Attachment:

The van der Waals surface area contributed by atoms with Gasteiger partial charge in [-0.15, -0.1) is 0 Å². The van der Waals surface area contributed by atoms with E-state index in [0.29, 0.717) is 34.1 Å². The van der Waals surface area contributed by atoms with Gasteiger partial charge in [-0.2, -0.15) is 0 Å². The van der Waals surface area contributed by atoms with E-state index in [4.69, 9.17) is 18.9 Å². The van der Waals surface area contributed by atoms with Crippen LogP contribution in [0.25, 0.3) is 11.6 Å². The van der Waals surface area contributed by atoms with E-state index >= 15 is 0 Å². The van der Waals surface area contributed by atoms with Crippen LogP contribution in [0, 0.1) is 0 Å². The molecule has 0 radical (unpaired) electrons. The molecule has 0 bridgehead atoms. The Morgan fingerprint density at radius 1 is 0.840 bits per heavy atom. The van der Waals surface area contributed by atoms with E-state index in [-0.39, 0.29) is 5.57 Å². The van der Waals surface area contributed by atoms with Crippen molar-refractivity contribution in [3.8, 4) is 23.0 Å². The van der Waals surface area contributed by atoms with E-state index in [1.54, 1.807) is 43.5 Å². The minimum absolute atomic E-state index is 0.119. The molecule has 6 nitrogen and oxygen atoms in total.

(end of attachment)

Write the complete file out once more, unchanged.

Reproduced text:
The van der Waals surface area contributed by atoms with Gasteiger partial charge in [-0.15, -0.1) is 0 Å². The van der Waals surface area contributed by atoms with E-state index in [0.29, 0.717) is 34.1 Å². The van der Waals surface area contributed by atoms with Gasteiger partial charge in [-0.2, -0.15) is 0 Å². The van der Waals surface area contributed by atoms with E-state index in [4.69, 9.17) is 18.9 Å². The van der Waals surface area contributed by atoms with Crippen LogP contribution in [0.25, 0.3) is 11.6 Å². The van der Waals surface area contributed by atoms with E-state index >= 15 is 0 Å². The van der Waals surface area contributed by atoms with Crippen LogP contribution in [0, 0.1) is 0 Å². The molecule has 0 radical (unpaired) electrons. The molecule has 0 bridgehead atoms. The Morgan fingerprint density at radius 1 is 0.840 bits per heavy atom. The van der Waals surface area contributed by atoms with E-state index in [-0.39, 0.29) is 5.57 Å². The van der Waals surface area contributed by atoms with Crippen molar-refractivity contribution in [3.8, 4) is 23.0 Å². The van der Waals surface area contributed by atoms with E-state index in [1.54, 1.807) is 43.5 Å². The minimum absolute atomic E-state index is 0.119. The molecule has 6 nitrogen and oxygen atoms in total.